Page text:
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Lindsey Dodd

flying v 174 v Explaining bombing to the public fortresses have bombed the submarine base at Lorient very heavily’.50 The intention was to emphasise the target: the base, not the town. It was part of a campaign against ‘the entire German war machine’.51 Workers learnt that the materiel they produced was being sent to the Wehrmacht on the Eastern Front so bombing French factories was also helping their hard-pressed Russian comrades.52 The clandestine press, however, not privy to the Allies’ plans, and deprived of accurate information, gave less contextualisation

in French children under the Allied bombs, 1940–45
Abstract only
Lindsey Dodd

deeper into collaboration with Germany. Key to occupation and collaboration was economic exploitation: infrastructure, industry and seaboard were harnessed to the Nazi war machine and thus became targets for bombs. As Pétain lost control at the helm, France was steered by others, with an increasing ideological commitment to fascist and Nazi ideals resulting in the deportation of around 76,000 Jews from France, most of whom were murdered. Alongside collaboration, resistance developed: equally home-grown, and equally a mixture of the pragmatic and the ideological

in French children under the Allied bombs, 1940–45
Stephen Benedict Dyson

Story of the Invasion and Occupation of Iraq (New York: Pantheon Books, 2006), 25. 4 Franks quoted in Peter J. Boyer, ‘The New War Machine’, The New Yorker , 30 June 2003. 5 Gordon and Trainor, Cobra II , 22

in Leaders in conflict
Abstract only
David Durnin
Ian Miller

, including shell shock and dismembering conditions requiring amputation. 3 Indeed, patient experiences of war have rapidly adjusted as the so-called modern ‘war machine’ became increasingly rationalised and effective in its power to maim and kill. The nature of smaller civil conflicts has also been affected by the modern nature of combat, a development with equally important implications for medicine and

in Medicine, health and Irish experiences of conflict 1914–45
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Pathologising security through Lacanian desire
Charlotte Heath-Kelly

professionals and the bombers themselves. The knowledge that our own actions play a role in provoking terrorist violence is refused, so that the game of terror and counterterror may continue. Furthermore, the knowledge that military intervention and airstrikes never succeed in resolving militant struggles is also deliberately forgotten. Instead, the war machine displays a repeated compulsion to adopt airstrikes

in Death and security
The French experience, 1792-1815
Gavin Daly

progressively heavier, culminating in the crippling levies demanded after the Russian campaign, provoking widespread opposition. In total, somewhere between 3 and 3.5 million men served in the French army during the Revolutionary-Napoleonic Wars, with some two million conscripted during the Napoleonic years. 51 Yet under Napoleon, the French war machine was also able to draw upon the vast resources of the Empire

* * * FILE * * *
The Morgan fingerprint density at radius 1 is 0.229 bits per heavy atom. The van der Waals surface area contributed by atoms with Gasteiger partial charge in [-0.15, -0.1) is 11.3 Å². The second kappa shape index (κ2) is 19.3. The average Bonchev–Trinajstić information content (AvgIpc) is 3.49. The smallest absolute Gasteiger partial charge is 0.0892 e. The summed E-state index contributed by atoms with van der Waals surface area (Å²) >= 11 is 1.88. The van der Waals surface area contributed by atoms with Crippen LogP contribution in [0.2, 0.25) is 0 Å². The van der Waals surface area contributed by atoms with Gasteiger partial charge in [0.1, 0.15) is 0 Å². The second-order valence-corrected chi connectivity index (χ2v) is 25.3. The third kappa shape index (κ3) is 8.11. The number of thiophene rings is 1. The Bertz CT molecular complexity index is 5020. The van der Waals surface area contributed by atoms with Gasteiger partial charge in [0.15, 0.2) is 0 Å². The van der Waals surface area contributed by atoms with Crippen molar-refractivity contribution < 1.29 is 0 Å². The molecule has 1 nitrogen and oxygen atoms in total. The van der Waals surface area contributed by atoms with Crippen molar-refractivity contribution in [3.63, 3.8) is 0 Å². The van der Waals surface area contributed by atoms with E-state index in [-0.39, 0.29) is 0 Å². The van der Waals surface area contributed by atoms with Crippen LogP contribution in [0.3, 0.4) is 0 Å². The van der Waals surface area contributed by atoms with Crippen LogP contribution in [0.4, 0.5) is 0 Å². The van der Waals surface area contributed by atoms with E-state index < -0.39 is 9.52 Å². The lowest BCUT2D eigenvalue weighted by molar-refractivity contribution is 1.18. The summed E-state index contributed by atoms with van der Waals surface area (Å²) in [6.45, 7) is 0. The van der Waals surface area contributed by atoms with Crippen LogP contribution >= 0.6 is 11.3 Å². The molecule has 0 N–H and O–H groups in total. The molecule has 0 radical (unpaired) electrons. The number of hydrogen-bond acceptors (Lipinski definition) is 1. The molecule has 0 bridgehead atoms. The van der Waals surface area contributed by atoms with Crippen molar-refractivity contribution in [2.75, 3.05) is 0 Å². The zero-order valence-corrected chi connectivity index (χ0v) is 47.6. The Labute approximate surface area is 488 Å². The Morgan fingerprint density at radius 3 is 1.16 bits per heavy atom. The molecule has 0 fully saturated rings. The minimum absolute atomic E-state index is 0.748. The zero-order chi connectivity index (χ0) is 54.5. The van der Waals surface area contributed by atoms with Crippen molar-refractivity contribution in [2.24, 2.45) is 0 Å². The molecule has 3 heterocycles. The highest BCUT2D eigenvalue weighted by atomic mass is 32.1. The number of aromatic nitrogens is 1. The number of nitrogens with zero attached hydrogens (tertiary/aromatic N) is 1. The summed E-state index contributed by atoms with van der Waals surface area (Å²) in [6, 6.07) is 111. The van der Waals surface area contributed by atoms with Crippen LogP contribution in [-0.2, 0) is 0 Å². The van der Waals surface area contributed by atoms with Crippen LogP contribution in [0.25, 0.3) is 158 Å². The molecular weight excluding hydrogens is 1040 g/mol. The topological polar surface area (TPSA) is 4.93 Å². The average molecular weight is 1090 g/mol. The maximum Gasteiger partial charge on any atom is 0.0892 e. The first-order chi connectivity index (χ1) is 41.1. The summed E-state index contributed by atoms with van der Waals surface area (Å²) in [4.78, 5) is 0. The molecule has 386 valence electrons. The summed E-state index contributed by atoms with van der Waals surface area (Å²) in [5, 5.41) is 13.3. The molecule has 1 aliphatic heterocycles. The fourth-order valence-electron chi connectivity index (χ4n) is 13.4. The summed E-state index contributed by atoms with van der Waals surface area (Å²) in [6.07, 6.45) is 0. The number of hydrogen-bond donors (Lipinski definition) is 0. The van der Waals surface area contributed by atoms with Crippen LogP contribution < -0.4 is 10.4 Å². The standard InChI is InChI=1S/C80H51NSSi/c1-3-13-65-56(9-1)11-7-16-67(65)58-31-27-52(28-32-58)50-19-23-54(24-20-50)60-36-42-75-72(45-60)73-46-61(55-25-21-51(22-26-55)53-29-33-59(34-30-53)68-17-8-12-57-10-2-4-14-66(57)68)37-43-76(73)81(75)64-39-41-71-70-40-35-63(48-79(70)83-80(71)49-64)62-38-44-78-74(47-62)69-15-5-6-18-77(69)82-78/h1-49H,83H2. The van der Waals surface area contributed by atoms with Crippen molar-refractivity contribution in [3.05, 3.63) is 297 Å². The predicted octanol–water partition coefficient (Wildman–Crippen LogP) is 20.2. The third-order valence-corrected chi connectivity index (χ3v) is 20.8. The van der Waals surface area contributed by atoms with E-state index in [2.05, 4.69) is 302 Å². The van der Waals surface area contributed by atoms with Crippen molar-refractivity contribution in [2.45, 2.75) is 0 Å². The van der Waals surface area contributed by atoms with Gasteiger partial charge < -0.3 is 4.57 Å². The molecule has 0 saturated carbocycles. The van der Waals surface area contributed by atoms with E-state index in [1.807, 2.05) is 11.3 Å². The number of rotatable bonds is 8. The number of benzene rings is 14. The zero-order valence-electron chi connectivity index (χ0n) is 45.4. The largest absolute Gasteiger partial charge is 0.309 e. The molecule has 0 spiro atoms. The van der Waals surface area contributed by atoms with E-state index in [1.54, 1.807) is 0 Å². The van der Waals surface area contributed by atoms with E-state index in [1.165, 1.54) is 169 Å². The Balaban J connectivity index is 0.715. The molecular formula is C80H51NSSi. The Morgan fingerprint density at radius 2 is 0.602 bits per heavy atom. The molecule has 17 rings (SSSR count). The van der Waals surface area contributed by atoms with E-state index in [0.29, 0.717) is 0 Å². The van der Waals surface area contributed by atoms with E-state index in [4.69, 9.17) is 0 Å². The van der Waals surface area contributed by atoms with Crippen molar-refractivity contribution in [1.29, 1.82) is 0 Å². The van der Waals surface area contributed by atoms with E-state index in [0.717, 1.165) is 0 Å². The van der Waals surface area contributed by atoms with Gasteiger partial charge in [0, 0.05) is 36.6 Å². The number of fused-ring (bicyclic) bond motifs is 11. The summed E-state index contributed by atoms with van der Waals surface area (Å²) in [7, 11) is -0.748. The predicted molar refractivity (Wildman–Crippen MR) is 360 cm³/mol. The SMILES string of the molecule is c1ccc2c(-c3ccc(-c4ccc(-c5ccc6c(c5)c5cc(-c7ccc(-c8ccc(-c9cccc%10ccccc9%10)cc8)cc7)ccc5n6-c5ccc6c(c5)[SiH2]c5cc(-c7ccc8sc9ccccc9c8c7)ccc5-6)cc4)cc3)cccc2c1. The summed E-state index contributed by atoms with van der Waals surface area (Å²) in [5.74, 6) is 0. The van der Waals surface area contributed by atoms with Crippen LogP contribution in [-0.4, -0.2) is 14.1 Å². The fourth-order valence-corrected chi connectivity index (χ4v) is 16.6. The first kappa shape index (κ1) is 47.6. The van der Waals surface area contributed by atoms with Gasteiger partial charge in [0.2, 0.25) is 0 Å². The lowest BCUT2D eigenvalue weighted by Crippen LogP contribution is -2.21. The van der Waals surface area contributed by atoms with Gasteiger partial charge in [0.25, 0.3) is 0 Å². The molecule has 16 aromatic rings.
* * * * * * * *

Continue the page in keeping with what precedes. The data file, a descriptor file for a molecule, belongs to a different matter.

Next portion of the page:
in Violence and the state
Conflict with minorities
Terry Narramore

eliminate any potential security threat, secure protomodern sovereign borders, and implement the eighteenth-century Qing’s imperial vision. The Qing expansions were comparable to European states as war machines, but they remained imperial projects towards subordinate ‘others’ of the hinterland who were only incorporated into the central state administration in the late nineteenth century. By then the Qing

in Violence and the state
Open Access (free)
A European fin de siècle
Sergei Medvedev

solution not been mediated in early June 1999, it is hard to imagine the further course of events, especially given that the Allies, according to some reports, could have run short of munitions within the next month. The West’s impersonal war machine had to turn for help to personal-style politics from the European peripheries (Finland and Russia); a marginal discourse was needed to save the grand narrative of

in Mapping European security after Kosovo
Open Access (free)
Virtuousness, virtuality and virtuosity in NATO’s representation of the Kosovo campaign
Andreas Behnke

of these blurred images is the destruction of rubber decoys and fake bridge constructions. Perhaps Serbian cunning added another twist to NATO’s simulation of moral warfare, by also simulating the required destruction of its war machine. Conclusion: host not found . . . The Kosovo war did not take place. What did take place was the enforcement of universally held humanitarian

in Mapping European security after Kosovo
Johanna Söderström

Nazi regime, fairly effectively, they were able to destroy the Japanese war machine. … I had relatives that were involved in that, so I kind of grew up thinking that, well, gee … This is what we do. And as I get older, I suppose I might have that responsibility or opportunity, and I thought, well, it's my opportunity to serve my country. (U7) Similarly, Ben notes: “my father and my uncles all served in the Second World War. They were patriotic, it was the kind of thing that you do

in Living politics after war